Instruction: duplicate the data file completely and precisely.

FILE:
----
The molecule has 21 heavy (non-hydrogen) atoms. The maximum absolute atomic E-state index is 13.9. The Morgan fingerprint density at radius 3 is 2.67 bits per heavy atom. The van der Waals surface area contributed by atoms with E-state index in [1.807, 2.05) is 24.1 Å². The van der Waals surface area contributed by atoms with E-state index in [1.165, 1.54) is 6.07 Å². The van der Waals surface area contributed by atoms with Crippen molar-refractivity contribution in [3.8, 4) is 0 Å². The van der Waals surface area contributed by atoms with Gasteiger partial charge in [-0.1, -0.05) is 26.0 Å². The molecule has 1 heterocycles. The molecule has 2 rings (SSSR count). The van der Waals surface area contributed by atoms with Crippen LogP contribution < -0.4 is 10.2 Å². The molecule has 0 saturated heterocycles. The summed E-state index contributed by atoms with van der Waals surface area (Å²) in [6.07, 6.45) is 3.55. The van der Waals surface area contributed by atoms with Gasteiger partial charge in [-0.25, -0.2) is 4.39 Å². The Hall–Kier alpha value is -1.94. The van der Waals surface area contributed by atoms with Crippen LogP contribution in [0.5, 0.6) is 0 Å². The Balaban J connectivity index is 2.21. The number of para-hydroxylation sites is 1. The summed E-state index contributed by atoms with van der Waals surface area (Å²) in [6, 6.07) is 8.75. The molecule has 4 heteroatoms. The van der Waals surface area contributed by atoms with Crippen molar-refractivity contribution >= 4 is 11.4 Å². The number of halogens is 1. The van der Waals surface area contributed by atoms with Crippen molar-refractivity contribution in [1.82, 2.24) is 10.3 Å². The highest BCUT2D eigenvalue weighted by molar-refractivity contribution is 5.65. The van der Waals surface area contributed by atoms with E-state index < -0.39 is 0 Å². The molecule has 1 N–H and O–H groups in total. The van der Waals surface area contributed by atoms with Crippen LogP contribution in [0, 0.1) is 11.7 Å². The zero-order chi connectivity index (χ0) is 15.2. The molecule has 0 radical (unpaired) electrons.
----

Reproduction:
The molecule has 21 heavy (non-hydrogen) atoms. The maximum absolute atomic E-state index is 13.9. The Morgan fingerprint density at radius 3 is 2.67 bits per heavy atom. The van der Waals surface area contributed by atoms with E-state index in [1.807, 2.05) is 24.1 Å². The van der Waals surface area contributed by atoms with E-state index in [1.165, 1.54) is 6.07 Å². The van der Waals surface area contributed by atoms with Crippen molar-refractivity contribution in [3.8, 4) is 0 Å². The van der Waals surface area contributed by atoms with Gasteiger partial charge in [-0.1, -0.05) is 26.0 Å². The molecule has 1 heterocycles. The molecule has 2 rings (SSSR count). The van der Waals surface area contributed by atoms with Crippen LogP contribution < -0.4 is 10.2 Å². The molecule has 0 saturated heterocycles. The summed E-state index contributed by atoms with van der Waals surface area (Å²) in [6.07, 6.45) is 3.55. The van der Waals surface area contributed by atoms with Gasteiger partial charge in [-0.25, -0.2) is 4.39 Å². The Hall–Kier alpha value is -1.94. The van der Waals surface area contributed by atoms with Crippen LogP contribution in [0.5, 0.6) is 0 Å². The Balaban J connectivity index is 2.21. The number of para-hydroxylation sites is 1. The summed E-state index contributed by atoms with van der Waals surface area (Å²) in [6, 6.07) is 8.75. The molecule has 4 heteroatoms. The van der Waals surface area contributed by atoms with Crippen molar-refractivity contribution >= 4 is 11.4 Å². The number of halogens is 1. The van der Waals surface area contributed by atoms with Crippen molar-refractivity contribution in [1.82, 2.24) is 10.3 Å². The highest BCUT2D eigenvalue weighted by molar-refractivity contribution is 5.65. The van der Waals surface area contributed by atoms with E-state index < -0.39 is 0 Å². The molecule has 1 N–H and O–H groups in total. The van der Waals surface area contributed by atoms with Crippen LogP contribution in [0, 0.1) is 11.7 Å². The zero-order chi connectivity index (χ0) is 15.2. The molecule has 0 radical (unpaired) electrons.